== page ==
What is IVIG?
IVIG is derived from human plasma wherein blood products are removed, and the purified product treated to inactivate hepatitis C and other viruses. All donors are tested for hepatitis and HIV as required by the Federal Drug Administration. These tests are required by laws intending to eliminate risk of transmitting viruses causing hepatitis and/or acquired immunodeficiency syndrome (AIDS). Creutzfeldt-Jacob Disease (CJD) is a rare transmissible degenerative disease of the nervous system. There have been no documented cases of acquiring CJD from receiving blood or blood plasma products. In addition, the risk for developing infection from hepatitis and human immunodeficiency virus (HIV) is virtually negligible.
When is IVIG used?
IVIG is indicated in a variety of acquired peripheral neuropathies, rare neuromuscular transmission disorders, Stiff-person’s syndrome, and some inflammatory myopathies.
How is IVIG given?
An IV is started most likely in your arm or hand. The amount of IVIG given is based on your weight and the IV treatment may take several hours depending on the dosage. One treatment may take up to 5 hours to infuse. Some patients receive treatments on consecutive days; others will have treatments spread over a several week period. This depends on your particular physician.
Where is IVIG given
The Neuromuscular Center provides IVIG on an outpatient basis.
Treatment of Neuromuscular Disorders
The Neuromuscular Center utilizes a multi-disciplinary approach to optimize treatment of neuromuscular disorders. This includes the use of appropriate medications, and:
- Intravenous Immunoglobulin (IVIG)
- Therapeutic Apheresis
- Ancillary Services – Physical and occupational therapy, speech therapy, and pain management.
What are the possible side effects of IVIG treatments?
Although generally safe, as with all treatments, patients undergoing IVIG treatment may experience adverse reactions. The most common is an allergic reaction manifested by minor headache, nausea, diarrhea, flushing, fever, chills, and backache. Rare complications include a rise or lowering of blood pressure, chest tightness, shortness of breath, kidney failure, hyperviscosity states, and aseptic meningitis. In order to provide this treatment in the safest manner possible, the first infusion of IVIG is always given in a hospital or office clinic setting in the presence of a trained nurse and available medical personal.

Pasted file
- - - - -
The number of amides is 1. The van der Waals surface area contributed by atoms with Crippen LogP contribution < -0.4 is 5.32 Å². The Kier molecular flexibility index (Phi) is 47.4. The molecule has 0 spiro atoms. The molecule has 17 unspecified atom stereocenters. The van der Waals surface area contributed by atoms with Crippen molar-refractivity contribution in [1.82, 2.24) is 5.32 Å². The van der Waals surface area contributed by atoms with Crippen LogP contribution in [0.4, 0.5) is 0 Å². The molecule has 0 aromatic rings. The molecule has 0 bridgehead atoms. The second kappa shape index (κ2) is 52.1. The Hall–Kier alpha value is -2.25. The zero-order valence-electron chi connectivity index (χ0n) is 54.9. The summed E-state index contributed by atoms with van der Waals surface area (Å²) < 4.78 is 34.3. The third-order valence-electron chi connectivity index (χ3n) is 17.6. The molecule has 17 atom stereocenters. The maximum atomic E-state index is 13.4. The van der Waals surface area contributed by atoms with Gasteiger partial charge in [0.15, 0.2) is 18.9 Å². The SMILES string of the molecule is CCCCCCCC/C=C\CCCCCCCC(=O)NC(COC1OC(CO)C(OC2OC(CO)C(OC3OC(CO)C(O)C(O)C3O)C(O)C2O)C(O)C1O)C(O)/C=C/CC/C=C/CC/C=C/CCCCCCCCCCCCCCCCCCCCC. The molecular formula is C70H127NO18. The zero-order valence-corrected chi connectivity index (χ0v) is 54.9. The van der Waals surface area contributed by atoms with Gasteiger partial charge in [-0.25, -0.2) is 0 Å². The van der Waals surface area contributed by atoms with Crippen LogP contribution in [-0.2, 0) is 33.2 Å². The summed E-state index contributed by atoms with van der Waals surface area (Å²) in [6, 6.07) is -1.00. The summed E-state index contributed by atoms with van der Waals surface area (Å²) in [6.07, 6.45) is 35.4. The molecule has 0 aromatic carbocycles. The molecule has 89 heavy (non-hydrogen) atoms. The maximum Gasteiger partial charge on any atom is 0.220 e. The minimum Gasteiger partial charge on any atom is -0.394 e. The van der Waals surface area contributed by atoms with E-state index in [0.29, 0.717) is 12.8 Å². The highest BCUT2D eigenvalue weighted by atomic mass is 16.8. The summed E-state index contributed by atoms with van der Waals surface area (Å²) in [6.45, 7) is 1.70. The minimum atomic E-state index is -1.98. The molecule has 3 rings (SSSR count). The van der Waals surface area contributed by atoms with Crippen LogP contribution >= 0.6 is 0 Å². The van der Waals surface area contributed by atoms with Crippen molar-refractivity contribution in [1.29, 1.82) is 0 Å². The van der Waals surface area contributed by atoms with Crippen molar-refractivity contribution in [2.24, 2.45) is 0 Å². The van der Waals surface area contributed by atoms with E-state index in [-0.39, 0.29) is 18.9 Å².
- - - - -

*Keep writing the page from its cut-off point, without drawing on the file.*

If you have any questions concerning IVIG, please call Monica Posedly, RN, BSN at 216.444.5077.
What is Therapeutic Apheresis?
Therapeutic apheresis or plasma exchange is a method for removing toxic elements from the blood. The procedure involves removing blood, separating the plasma from the formed elements, and re-infusing the formed elements together with a plasma replacement.
When is Therapeutic Apheresis used?
Indications for therapeutic apheresis include a variety of acquired peripheral neuropathies, myasthenia gravis, and the Lambert-Eaton myasthenic syndrome.
How is Therapeutic Apheresis given?
Most patients undergoing apheresis require central venous access. This entails placing a catheter in the large venous vessels about the base of the neck. In patients with adequate peripheral veins, an intravenous line can be placed in the arm. As with any procedure, there is a risk of bleeding and infection. However, the venous lines placed for apheresis are temporary and are removed as soon as the treatments are complete (usually over 7–10 days).
Where is Therapeutic Apheresis given?
The Neuromuscular Center at the Cleveland Clinic coordinates this treatment with the Therapeutic Apheresis Unit, located in Building M12. The Therapeutic Apheresis Unit has over 40 years of experience and is dedicated to performing plasma exchange and other apheresis treatments. The unit, under the direction of Dr. Anna Koo, MD, is staffed by 4 full-time registered nurses.
What are the possible side effects of Therapeutic Apheresis?
Since the process of apheresis involves removing portions of whole blood, there may be problems with fluid balance and changes in blood pressure. Overall, the treatment is tolerated well. Most side effects relate to the placement of venous access; this involves localized bleeding and infection. Rare complications of the treatment include disorders of the coagulation pathways, allergic reactions, blood clots, and sepsis.
If you have any questions concerning Therapeutic Apheresis, please ask your physician or call the Therapeutic Apheresis Unit at 216.444.2633, or call toll free 800.CCF.CARE ext. 42633.